The founder and CEO of a Connecticut data-protection company is giving Rochester Institute of Technology $50 million, the largest donation in the university’s history and one of the largest ever in the Rochester region.
Austin McChord, 32, a 2009 graduate of RIT and a member of the university’s board of trustees, founded Datto in the basement of his father’s office building in Norwalk, Conn., before he graduated from RIT and grew it to a worth of more than $1 billion. The company was just acquired by Vista Equity Partners and merged with Autotask Corp. to create a new company, which McChord will head as CEO. Datto has about 1,400 employees in nine countries, including about 200 in Rochester.
“My success today would not have been possible without my time at RIT,” McChord said. He graduated from RIT in 2009 with a degree in bioinformatics.
In light of the historic nature of the donation, RIT invited the public, students, parents and other members of the community to attend the announcement on the Henrietta campus Wednesday afternoon, and also made arrangements to have it streamed live. More than 4,000 people watched the announcement online, while perhaps 200 packed into the Simone Center for Student Innovation to hear the announcement firsthand and celebrate with cowbells and other hoopla.
When RIT President David Munson made the actual announcement, it was greeted by gasps and other exclamations, clapping, cowbell ringing and a standing ovation.
The donation is larger than any other given to a local education institution; next largest would seem to be the $30 million donated by Edmund A. Hajim to the University of Rochester in 2008. The only larger donation in general that observers could recall is the $61 million that brothers Richard and Robert Sands and their mother, Mickey Sands, donated to the Rochester Area Community Foundation in 2016, creating the Sands Family Supporting Foundation. The Sands are the family behind beverage giant Constellation Brands, founded as Canandaigua Wines by the late patriarch, Marvin Sands.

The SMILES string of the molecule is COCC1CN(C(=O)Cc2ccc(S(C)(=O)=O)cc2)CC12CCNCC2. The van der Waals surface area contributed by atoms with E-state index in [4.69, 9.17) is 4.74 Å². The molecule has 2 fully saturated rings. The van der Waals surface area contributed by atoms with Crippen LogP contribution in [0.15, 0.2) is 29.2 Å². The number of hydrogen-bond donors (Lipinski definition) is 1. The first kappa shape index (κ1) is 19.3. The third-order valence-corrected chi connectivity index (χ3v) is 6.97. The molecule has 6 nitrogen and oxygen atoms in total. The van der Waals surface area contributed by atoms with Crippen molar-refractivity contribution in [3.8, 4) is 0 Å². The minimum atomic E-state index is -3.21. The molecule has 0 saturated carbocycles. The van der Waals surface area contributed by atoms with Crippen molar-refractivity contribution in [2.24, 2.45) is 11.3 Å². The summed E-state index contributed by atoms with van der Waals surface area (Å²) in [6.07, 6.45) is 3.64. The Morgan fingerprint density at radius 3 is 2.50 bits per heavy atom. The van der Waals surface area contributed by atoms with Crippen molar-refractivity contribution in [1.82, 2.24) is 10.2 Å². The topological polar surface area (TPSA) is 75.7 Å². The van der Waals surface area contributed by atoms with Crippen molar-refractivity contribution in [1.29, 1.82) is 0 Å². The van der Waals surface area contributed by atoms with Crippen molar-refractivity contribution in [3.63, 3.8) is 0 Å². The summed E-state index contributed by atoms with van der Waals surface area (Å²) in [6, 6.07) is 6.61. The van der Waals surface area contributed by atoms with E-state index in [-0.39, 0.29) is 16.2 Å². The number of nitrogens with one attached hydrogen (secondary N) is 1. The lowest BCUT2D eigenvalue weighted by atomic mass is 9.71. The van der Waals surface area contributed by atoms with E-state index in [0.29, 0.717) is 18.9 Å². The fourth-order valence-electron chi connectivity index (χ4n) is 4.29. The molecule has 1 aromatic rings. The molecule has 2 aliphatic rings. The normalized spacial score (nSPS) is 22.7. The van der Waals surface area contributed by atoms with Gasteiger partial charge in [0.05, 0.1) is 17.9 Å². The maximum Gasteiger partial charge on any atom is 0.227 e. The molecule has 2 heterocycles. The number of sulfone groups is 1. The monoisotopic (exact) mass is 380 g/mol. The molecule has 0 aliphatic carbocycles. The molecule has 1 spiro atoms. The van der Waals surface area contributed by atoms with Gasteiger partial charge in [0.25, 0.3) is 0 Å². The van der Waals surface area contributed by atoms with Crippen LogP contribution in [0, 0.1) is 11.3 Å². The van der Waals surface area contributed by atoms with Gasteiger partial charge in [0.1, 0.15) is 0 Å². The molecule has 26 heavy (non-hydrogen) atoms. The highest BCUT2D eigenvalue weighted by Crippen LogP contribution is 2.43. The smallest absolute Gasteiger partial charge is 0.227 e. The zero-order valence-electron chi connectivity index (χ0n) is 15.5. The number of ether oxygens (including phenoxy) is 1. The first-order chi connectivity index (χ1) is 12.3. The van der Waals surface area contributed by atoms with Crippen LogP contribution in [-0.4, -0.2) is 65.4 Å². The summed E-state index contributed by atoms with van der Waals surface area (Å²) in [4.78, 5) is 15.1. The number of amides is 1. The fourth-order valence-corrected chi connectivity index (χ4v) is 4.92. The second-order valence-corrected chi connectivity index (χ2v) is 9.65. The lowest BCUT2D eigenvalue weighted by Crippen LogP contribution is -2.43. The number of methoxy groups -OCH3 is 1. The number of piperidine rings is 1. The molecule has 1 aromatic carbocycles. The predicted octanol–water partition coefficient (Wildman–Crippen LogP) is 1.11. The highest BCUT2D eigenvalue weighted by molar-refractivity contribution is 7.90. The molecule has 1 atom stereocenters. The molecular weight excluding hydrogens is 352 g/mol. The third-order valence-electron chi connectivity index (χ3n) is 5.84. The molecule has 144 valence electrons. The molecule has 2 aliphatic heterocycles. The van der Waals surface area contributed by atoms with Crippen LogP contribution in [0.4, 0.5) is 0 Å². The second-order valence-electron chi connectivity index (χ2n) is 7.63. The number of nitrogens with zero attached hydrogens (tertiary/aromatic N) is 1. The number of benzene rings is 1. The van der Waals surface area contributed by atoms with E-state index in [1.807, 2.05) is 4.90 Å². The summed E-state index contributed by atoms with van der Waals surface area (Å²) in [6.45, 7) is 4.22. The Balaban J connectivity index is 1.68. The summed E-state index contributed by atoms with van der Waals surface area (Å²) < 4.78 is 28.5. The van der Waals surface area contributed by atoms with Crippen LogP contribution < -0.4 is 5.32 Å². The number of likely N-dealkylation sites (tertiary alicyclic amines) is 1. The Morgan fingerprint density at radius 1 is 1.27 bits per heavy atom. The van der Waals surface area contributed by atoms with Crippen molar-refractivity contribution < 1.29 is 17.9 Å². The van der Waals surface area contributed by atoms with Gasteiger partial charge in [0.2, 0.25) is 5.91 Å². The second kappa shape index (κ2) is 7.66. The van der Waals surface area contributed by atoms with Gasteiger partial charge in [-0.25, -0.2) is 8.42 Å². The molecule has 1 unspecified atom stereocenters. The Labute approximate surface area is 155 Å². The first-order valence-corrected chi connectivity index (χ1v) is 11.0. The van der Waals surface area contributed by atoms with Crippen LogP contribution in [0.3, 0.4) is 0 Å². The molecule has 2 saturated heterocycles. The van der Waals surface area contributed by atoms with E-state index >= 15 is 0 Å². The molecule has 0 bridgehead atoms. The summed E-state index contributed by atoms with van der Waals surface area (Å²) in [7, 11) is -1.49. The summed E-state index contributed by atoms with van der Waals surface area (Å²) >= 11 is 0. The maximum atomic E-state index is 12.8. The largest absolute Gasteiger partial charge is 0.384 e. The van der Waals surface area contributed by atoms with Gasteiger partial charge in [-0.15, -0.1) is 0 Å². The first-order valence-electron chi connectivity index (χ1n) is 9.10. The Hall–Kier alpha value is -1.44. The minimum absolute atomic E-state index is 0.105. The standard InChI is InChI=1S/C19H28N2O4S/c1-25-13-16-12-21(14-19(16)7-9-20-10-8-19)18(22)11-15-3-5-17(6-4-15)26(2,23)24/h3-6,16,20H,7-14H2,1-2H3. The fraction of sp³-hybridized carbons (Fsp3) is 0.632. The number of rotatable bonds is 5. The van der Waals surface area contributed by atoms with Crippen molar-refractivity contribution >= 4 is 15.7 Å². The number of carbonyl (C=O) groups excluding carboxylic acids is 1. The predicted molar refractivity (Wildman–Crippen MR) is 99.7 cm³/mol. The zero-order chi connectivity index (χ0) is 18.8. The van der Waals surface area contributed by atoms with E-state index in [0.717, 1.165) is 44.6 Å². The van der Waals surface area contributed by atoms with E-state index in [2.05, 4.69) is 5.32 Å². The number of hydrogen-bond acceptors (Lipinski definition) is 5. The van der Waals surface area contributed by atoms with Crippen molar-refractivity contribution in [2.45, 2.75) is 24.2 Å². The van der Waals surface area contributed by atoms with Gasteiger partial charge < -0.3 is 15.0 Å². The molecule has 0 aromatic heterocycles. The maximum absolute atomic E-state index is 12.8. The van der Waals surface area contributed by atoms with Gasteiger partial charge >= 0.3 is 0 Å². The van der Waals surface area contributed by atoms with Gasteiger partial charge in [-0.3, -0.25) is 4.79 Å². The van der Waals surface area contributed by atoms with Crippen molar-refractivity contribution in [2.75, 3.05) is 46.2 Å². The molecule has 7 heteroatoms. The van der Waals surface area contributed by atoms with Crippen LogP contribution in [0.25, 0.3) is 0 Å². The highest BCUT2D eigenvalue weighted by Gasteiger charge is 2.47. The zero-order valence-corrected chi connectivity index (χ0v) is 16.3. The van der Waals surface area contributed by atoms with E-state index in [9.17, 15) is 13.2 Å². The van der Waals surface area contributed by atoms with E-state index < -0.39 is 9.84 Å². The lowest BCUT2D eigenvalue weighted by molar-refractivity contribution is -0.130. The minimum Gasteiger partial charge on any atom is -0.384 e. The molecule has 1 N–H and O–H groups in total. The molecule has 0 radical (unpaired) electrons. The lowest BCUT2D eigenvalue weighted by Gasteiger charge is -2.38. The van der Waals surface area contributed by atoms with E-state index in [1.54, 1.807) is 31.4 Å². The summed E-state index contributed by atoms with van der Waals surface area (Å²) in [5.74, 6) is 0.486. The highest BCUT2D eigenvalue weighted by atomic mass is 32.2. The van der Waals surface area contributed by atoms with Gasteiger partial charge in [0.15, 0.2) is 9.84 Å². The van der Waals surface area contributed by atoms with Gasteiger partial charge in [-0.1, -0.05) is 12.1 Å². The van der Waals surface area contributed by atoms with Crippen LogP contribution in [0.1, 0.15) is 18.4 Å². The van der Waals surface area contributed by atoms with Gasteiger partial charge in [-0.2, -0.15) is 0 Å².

At RIT, no prior single donation has exceeded $14 million. The largest cumulative donation to RIT to this point has been $34.5 million from James S. Gleason and the Gleason Family Foundation, representing the family behind the Rochester company that has made gear-making machinery for more than a century.
McChord’s donation has been designated for two major areas:
- $30 million for programs and facilities to encourage creativity and entrepreneurship at RIT, including $17.5 million to launch a Maker Library & Innovative Learning Complex of the Future. The new building will connect RIT’s Wallace Center (the current library) and the Student Alumni Union. Included are funds for equipment, faculty positions and scholarships, such as new “Entrepreneurial Gap Year” fellowships.
- $20 million to bolster RIT’s study of cybersecurity and artificial intelligence, primarily in its College of Computing and Information Sciences. The funds will expand facilities and establish endowments for faculty and graduate students.